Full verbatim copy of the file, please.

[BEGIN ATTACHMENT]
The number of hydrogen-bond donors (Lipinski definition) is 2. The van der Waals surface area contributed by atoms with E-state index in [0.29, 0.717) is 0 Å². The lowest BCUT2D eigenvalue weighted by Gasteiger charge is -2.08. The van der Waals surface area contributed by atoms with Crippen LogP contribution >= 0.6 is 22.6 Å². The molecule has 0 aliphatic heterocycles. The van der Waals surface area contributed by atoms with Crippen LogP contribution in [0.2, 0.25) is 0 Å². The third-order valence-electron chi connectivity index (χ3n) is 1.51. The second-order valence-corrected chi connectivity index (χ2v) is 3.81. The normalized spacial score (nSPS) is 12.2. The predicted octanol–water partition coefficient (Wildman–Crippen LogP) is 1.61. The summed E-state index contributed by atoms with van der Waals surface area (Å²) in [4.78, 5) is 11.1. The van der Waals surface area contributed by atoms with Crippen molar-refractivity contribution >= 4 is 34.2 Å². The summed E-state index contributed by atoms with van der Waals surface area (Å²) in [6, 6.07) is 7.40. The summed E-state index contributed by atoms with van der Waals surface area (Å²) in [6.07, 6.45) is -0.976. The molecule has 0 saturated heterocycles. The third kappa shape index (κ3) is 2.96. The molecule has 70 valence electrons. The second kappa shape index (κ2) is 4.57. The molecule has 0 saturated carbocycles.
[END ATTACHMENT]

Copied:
The number of hydrogen-bond donors (Lipinski definition) is 2. The van der Waals surface area contributed by atoms with E-state index in [0.29, 0.717) is 0 Å². The lowest BCUT2D eigenvalue weighted by Gasteiger charge is -2.08. The van der Waals surface area contributed by atoms with Crippen LogP contribution >= 0.6 is 22.6 Å². The molecule has 0 aliphatic heterocycles. The van der Waals surface area contributed by atoms with Crippen LogP contribution in [0.2, 0.25) is 0 Å². The third-order valence-electron chi connectivity index (χ3n) is 1.51. The second-order valence-corrected chi connectivity index (χ2v) is 3.81. The normalized spacial score (nSPS) is 12.2. The predicted octanol–water partition coefficient (Wildman–Crippen LogP) is 1.61. The summed E-state index contributed by atoms with van der Waals surface area (Å²) in [4.78, 5) is 11.1. The van der Waals surface area contributed by atoms with Crippen molar-refractivity contribution >= 4 is 34.2 Å². The summed E-state index contributed by atoms with van der Waals surface area (Å²) in [6, 6.07) is 7.40. The summed E-state index contributed by atoms with van der Waals surface area (Å²) in [6.07, 6.45) is -0.976. The molecule has 0 saturated heterocycles. The third kappa shape index (κ3) is 2.96. The molecule has 70 valence electrons. The second kappa shape index (κ2) is 4.57. The molecule has 0 saturated carbocycles.